[As you can see, this is a multi-post theme and if you might find it helpful to begin at the beginning.]
An Outer Circle Church doesn’t so sanitize their church that the unsanitary feel unwanted and unwelcome.
“People are dying in Africa because they don’t have the $3 mosquito nets that would prevent malaria, while churches argue about whether or not they need a water heater for the baptismal.” Shane Claiborne
I’m involved in several ministries that could very well be thought of as Outer Circle Churches. We worship God and preach the Bible on grossly unsanitary sidewalks among the “great unwashed.” A number of our friends consider our gatherings on the street their church. Whether or not we call it “church” that’s how they see it. I know because when I ask them if they go to a church, they often say matter-of-factly, “This is my church!”
If I press the issue, “I mean, do you ever go to a gathering on Sundays with other believers?” Invariably they say something like, “I don’t fit in regular church.” They use phrases like, “It’s too clean… too clinical… too vanilla for me.” And then they add something along the lines of, “I don’t feel comfortable around those people. They stare at me when I’m there. It’s like I’m not part of their club.”
Rather than making the rich comfortable and alienating the poor, an Outer Circle Church practices a sort of reverse order in which they create an environment in which the poor can be at home, and when the un-poor arrive they build a collaborative community among them all. Instead, in most of our churches we excuse our outrageous expenditures on impressive mansions for God by saying, “This is how people live in their homes, shop in their malls, and dance in their clubs. We have to give them something they can relate to or they won’t come in the first place and hear the gospel.”
First of all, some people have no homes, never shop in malls, or dance in clubs. What are we doing to reach those people? Furthermore, once we attract the nice clean people to our state of the art facilities and they hear our rock star worship teams and they listen to our impressive orations they are well on their way to assuming that our religion is all about them and their class of people. Besides our drive-by ministry foray into the slums during the holidays, we have very little interaction with people on the outer circle of our society. They’re not part of our club. Our Madison Avenue Church model can inadvertently instill an entitled mentality and reinforce the American generated prosperity message, which, in my opinion, is about as distant from the “narrow path” that Jesus walked and talked than any other 21st century aberration!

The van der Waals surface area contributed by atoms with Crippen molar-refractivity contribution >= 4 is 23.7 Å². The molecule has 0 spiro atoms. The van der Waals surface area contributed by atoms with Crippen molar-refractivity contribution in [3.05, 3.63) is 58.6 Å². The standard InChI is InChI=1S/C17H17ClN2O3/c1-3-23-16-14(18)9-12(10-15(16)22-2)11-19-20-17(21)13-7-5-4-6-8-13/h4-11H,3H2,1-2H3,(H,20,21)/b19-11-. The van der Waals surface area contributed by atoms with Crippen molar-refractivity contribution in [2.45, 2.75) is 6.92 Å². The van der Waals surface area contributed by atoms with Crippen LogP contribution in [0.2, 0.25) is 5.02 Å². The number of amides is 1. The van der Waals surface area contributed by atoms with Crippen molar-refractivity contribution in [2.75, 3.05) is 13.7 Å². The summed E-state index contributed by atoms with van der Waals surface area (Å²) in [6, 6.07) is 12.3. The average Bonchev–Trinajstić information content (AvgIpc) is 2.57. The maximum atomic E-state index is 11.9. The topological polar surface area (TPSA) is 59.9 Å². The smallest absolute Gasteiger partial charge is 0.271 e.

The church isn’t supposed to be a place where the poor come to get stuff and the rich come to dump stuff off. The poor might get fed and the rich feel good about themselves, but where is the “community” in that and where is the transformation we preach?
My friends who serve the homeless travellers in Golden Gate Park and actually call themselves “The Outer Circle” have begun to slowly coax some of their friends into their Sunday brick and mortar churches. One of those churches is comprised primarily of young educated white or Asian techies and hipsters. The un-sanitized homeless hippie travellers that are starting to come are quite different from everyone else there, yet they’ve begun to lovingly include their brothers and sisters from the street into their family and are enriched with the inclusion. Everybody wins!
I know of a church in Denver that, based on Paul’s words, “we have become the scum of the earth, the refuse of the world,” goes by the name: “The Scum of the Earth.” They explain that they’ve chosen this obviously anti-marketing name in order to unashamedly advertise that they are a church for the outcast and the disenfranchised. They say: “Whether outcast by society (e.g., punks, skaters, ravers, homeless people…) or by the church itself, many who come can identify with the name “Scum of the Earth” since they have been previously treated as such.” You might think that they go too far to brand themselves this way and I assume that you probably won’t be taking this to your church’s board meeting this month as a proposal for a church name change, but you have to admire their Outer Circle audacity.
Am I being too hard on churches? Is your church better at reaching out to the poor than I’m portraying? Would you be willing to say on a scale of 1 to 10 how “Outer Circle” oriented your church is?
If you’re part of a church that befriends the discarded well, share an example or two of how you do it.